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Updated: Mar 8

Client: Olivet Nazarene University

Discipline: App Design, Digital Design

The purpose of the PERSIST app is to create daily mindfulness for Olivet’s online learners, reminding them that they are Olivet students all week, not just on Sundays when their assignments are due. 

The main objectives of the app were as follows:

  • Create social connection through forums, links to connect with advisor/coach, and other students

  • Empower them with tools to help build persistence: Time management, study skills, reading skills, test-taking skills, working in small groups, etc.

  • Provide resources and direct connections for seeking support (writing, academic coaching, mental health, etc.)

  • Motivate them through establishing and dashboard tracking of their SMART goals in 4 areas of their lives: Academic, Social, Spiritual, and Health

Olivet’s Veritas program (online learning) was trying to solve the problem of online students feeling disconnected and indifferent towards their educational experience. They wanted to minimize the percentage of students not finishing their degree. 

We decided to test the idea of an app by building out a beta version, then having a select group of students test it for a four-week time period. We would then conduct focus groups to gather insight on the app from a user perspective. 

As I began to wire frame the app, I looked at a lot of fitness and weight loss apps; Noom, Asana, Sweat, Baby to Body, etc. If a large focus of the app was to help students build habits, I needed to look at other apps that were already helping people do that.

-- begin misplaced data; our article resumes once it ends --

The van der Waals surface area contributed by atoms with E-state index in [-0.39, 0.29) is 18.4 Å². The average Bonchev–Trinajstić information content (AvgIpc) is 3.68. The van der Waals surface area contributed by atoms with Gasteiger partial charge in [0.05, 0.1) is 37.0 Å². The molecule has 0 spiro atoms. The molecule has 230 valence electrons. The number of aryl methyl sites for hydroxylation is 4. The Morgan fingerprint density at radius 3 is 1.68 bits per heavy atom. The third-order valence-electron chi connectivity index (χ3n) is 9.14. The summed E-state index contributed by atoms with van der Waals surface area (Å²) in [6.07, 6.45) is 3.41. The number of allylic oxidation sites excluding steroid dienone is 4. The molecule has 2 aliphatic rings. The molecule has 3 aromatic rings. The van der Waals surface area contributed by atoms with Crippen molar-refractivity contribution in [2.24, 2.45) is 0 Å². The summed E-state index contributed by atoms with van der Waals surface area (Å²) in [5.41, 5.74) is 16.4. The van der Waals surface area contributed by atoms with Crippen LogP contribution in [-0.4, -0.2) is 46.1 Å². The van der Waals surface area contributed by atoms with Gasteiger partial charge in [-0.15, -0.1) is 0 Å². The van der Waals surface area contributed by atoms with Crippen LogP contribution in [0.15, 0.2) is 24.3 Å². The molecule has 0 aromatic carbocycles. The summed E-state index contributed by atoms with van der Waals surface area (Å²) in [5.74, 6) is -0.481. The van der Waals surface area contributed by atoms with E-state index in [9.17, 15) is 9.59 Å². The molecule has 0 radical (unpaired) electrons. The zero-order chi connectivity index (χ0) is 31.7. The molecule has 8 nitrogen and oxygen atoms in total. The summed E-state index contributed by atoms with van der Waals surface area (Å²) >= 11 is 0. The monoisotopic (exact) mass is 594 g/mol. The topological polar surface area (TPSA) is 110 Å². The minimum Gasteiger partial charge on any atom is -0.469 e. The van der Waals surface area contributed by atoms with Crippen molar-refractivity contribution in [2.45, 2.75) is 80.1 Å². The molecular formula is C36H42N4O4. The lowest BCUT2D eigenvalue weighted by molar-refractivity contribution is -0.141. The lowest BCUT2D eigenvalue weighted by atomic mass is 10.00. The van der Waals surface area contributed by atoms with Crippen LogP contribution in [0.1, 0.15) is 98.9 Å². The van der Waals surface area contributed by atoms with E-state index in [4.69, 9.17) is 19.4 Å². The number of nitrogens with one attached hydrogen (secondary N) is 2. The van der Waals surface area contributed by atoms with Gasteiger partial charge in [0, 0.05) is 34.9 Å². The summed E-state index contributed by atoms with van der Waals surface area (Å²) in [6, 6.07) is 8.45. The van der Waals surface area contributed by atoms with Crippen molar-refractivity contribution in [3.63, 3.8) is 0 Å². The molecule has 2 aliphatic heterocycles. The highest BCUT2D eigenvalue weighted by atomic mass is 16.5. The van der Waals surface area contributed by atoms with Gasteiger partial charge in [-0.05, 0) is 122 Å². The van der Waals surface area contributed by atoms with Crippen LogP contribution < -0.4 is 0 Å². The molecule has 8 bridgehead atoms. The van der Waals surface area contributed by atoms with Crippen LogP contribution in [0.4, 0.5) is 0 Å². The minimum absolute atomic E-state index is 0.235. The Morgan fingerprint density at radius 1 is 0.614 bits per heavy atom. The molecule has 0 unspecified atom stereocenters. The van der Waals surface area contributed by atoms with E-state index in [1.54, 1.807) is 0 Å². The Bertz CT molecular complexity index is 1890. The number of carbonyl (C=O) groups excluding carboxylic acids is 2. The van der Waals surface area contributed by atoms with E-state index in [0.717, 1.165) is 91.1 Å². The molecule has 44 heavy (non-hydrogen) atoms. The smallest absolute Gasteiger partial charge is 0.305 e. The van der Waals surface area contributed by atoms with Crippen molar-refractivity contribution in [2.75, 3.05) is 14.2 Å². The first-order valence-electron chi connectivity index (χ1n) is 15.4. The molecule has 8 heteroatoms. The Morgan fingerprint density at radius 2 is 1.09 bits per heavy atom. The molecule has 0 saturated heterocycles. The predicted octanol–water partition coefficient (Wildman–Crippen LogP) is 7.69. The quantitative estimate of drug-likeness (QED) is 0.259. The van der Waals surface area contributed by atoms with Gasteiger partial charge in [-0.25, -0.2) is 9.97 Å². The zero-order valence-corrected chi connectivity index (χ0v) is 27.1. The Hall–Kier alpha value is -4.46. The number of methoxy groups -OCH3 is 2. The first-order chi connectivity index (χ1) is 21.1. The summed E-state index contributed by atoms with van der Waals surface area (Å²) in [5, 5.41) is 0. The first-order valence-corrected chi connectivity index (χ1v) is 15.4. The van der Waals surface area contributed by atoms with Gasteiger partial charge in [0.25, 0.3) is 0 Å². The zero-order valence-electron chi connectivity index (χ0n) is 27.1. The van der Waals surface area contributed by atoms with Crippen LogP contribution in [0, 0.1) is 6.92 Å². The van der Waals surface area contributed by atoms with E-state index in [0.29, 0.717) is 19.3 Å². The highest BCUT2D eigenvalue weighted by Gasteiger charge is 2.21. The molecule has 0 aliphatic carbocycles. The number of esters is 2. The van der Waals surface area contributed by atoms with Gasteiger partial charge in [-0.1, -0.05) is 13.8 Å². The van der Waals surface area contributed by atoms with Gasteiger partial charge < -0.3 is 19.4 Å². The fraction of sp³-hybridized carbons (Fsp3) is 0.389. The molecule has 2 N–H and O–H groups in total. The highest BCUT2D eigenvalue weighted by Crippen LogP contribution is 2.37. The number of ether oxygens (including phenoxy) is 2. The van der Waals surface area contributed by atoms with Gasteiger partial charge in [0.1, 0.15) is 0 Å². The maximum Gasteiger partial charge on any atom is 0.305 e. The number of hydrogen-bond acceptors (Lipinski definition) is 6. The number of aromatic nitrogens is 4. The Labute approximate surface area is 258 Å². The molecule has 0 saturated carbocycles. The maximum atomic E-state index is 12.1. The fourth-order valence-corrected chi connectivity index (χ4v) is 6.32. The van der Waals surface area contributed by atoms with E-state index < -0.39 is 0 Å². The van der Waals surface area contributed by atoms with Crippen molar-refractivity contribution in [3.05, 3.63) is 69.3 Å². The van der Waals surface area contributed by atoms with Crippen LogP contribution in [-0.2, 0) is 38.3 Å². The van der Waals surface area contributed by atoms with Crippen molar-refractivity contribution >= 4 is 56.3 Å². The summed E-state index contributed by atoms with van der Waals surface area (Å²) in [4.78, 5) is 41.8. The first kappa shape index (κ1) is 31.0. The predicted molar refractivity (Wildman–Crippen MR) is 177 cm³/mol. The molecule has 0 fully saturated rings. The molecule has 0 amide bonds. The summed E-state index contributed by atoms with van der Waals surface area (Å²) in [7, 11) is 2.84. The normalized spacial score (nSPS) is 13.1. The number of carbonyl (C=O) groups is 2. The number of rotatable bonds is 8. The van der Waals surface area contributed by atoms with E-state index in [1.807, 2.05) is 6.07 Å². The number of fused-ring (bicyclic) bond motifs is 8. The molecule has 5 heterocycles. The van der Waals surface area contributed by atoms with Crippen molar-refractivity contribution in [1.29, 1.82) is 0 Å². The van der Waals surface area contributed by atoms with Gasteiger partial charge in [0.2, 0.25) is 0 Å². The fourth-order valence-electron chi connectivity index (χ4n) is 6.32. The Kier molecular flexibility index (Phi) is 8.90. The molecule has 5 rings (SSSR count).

The initial ideas from the Veritas team included heavy purple backgrounds and lots of gold text. An app like this needed to feel light, achievable, inspiring. I changed the background to lighter tones with high energy colors for the action items. 

When it came time to test the app, our beta still did not include many of the functionalities we were hoping to test with the focus groups. However, we were locked in to a timeline due to the academic calendar.

One key takeaway from the focus groups was that the students who were involved and likely to succeed academically were the students that used the app most effectively. The students who were struggling (the students we most wanted to use the app) stopped using the app after 1-2 weeks.

It was decided that perhaps an app was not the best way to solve the retention challenge that Veritas was facing. The image below shows the handout we gave to our focus group participants. On the handout, you can see screenshots of how the app actually turned out.

Based on the key takeaway from the focus groups and lack of continued funding, the Veritas team put the app production on hold. Despite not being able to see the app to completion, I consider this project a valuable lesson in basic problem solving and the Veritas team continues to improve their retention rates through different avenues.


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